As Julian Novorol, a great contemporary local fowler, records in his 2018 book Saltwater, Webbed Feet and Blackpowder, these men were opportunists who “shot at small groups of fowl, usually feeding at high water amongst the flooded saltings. Large shots were rare. Ted Oxley and Sid Canham, on one occasion, set to a great gathering of brent geese. It was after sunset as the two punts approached the geese and there was a strong easterly wind blowing. The geese were intent on sheltering for the night in Cormorant Creek. The first shot was fired at the sitting and the second as they rose. The result was 94 geese picked by the fowlers.”

A total haul of this quantity might amount to the equivalent of three months’ wages. But bags of this size were the exception, not the rule.

Simon hunkers down in the dew-laden marsh grass from where he can concentrate on his quarry

The Porters, the Lucases and the Quantrills, all local names, plied their trade too. One night Alfred Porter fell asleep in his punt in Holbrook Bay; “it was bitterly cold and when at last he woke it was to find another punter shaking him vigorously”. Without this awakening, he reckoned himself likely never to have woken again. The Quantrills, one of whom I still work with, remember one of their forebears being shot in his own punt by an amateur. Fortunately, their ancestor survived to tell the tale.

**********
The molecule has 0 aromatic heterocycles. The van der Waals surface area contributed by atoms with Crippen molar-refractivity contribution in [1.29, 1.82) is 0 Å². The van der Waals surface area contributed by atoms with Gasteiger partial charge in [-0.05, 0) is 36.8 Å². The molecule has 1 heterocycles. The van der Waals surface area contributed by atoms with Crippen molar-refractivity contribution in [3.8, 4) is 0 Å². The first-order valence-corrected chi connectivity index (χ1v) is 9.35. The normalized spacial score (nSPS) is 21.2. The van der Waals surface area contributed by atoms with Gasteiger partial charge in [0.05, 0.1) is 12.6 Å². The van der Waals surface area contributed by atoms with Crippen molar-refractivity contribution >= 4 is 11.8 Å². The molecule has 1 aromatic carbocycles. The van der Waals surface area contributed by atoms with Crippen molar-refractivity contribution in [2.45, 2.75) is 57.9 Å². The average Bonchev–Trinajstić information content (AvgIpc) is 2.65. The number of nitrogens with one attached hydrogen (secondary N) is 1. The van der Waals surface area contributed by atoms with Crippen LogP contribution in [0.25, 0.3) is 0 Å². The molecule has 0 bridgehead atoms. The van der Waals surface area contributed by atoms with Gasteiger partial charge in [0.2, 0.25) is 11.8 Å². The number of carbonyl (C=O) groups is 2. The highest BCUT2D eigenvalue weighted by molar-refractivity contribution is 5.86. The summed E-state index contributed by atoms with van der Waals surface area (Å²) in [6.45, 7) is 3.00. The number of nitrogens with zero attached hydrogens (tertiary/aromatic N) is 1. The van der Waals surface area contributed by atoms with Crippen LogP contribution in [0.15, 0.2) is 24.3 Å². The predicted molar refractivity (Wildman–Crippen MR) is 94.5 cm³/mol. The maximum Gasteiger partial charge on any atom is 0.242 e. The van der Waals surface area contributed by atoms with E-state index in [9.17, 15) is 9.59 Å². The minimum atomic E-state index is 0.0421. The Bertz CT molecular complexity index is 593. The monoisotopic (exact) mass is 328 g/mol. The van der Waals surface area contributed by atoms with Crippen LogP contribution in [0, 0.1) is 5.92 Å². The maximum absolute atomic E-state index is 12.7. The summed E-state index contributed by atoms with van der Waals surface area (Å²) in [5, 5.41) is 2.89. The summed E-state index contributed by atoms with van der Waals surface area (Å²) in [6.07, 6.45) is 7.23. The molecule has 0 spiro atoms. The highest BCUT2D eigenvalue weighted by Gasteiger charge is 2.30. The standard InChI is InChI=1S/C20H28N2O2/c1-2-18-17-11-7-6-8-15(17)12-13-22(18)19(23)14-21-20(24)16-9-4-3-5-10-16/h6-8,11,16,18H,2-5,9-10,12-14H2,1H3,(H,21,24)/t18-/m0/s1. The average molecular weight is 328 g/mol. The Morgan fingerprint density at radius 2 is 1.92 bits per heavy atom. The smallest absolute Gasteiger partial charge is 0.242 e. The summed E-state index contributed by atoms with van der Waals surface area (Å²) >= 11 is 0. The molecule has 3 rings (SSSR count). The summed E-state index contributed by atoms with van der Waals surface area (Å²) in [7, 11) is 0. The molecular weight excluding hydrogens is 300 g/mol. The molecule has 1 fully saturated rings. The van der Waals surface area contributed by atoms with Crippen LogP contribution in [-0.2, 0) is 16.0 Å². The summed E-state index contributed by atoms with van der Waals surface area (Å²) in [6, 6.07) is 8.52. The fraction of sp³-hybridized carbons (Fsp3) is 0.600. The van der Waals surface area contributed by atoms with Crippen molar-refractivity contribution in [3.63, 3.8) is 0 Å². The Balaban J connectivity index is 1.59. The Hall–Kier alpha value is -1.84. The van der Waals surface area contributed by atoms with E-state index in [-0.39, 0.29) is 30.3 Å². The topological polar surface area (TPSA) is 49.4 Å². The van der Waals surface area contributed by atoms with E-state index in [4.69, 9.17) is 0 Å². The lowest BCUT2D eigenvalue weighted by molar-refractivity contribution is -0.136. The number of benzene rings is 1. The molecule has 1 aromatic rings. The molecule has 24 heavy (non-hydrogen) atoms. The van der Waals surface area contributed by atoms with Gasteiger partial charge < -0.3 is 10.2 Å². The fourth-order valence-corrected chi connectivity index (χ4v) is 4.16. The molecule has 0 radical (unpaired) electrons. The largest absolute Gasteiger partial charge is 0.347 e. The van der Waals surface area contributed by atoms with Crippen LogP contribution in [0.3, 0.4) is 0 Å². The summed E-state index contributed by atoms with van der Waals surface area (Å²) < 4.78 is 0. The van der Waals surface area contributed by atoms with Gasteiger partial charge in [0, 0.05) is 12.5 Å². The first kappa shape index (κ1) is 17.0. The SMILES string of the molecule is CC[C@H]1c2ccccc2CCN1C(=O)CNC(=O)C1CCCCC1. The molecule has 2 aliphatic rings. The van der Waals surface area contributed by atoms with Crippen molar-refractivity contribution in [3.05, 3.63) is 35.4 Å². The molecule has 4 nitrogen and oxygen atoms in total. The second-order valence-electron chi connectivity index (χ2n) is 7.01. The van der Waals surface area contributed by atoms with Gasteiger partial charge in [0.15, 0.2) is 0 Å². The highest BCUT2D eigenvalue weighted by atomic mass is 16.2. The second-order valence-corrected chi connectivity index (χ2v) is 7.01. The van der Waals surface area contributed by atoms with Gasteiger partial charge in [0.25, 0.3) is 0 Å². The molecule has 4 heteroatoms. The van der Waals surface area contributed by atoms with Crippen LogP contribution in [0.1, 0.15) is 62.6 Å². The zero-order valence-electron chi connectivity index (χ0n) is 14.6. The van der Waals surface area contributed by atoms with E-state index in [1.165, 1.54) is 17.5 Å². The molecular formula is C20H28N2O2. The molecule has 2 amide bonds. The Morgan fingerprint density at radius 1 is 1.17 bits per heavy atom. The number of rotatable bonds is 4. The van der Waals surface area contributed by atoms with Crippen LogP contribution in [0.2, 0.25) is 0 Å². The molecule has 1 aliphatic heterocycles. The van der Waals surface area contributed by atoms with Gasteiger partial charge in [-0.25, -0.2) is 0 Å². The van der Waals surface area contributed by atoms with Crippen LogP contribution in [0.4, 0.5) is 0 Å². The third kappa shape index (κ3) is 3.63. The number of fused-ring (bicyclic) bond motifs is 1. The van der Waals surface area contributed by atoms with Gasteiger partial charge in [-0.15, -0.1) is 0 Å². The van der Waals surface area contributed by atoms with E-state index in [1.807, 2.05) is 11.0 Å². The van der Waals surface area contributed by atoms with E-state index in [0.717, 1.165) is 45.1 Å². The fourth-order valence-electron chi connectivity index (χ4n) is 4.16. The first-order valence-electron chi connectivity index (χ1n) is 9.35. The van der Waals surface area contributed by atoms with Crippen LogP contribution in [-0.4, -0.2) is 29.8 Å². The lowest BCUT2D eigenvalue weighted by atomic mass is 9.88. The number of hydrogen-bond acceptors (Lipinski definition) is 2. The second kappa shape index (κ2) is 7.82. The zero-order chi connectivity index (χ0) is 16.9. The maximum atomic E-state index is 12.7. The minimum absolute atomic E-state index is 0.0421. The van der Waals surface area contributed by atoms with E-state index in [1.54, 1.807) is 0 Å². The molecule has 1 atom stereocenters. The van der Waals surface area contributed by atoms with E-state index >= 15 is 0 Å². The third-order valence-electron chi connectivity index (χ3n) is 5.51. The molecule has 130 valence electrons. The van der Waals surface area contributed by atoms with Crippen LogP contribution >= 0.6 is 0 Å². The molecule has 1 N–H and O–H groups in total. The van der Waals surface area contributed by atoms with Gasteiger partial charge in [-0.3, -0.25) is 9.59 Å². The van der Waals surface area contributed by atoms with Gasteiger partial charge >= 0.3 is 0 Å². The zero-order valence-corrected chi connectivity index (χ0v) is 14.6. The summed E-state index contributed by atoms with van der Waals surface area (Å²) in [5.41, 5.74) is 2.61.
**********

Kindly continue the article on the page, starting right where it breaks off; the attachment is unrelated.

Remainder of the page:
Decoy ponds could be more profitable and were less dangerous. At the head of Oakley Creek, a pond with six pipes, 100 yards across, harvested 12,000 birds in a single season. Further north, in 1917, on the Orwell, just under 4,000 duck, mostly mallard, teal and wigeon, were taken from a pond covering two acres with four pipes, sited deep in woodland.

In the winter of 1928-29, the Eagle brothers of Walton Hall, relations of my grandmother, killed over 600 head of duck through punting and shoulder gunning. Small wonder that gunners swarmed to the east coast and, like me, are still drawn to the marshes at dawn and dusk.



Now a dew sufficed itself and strands of sunlight billowed in the east. Grey partridges called one to the other with grating clicks. Soft pinions whistled overhead and wild duck wings itched at the dawn. Scout was alert to their whispers and turned her face into the lightening sky. They carved through the darkness, their powerful bodies silhouetted on boomerang wings. But I judged them to be out of range and crouched lower into the gutter, hoping for more or for their return.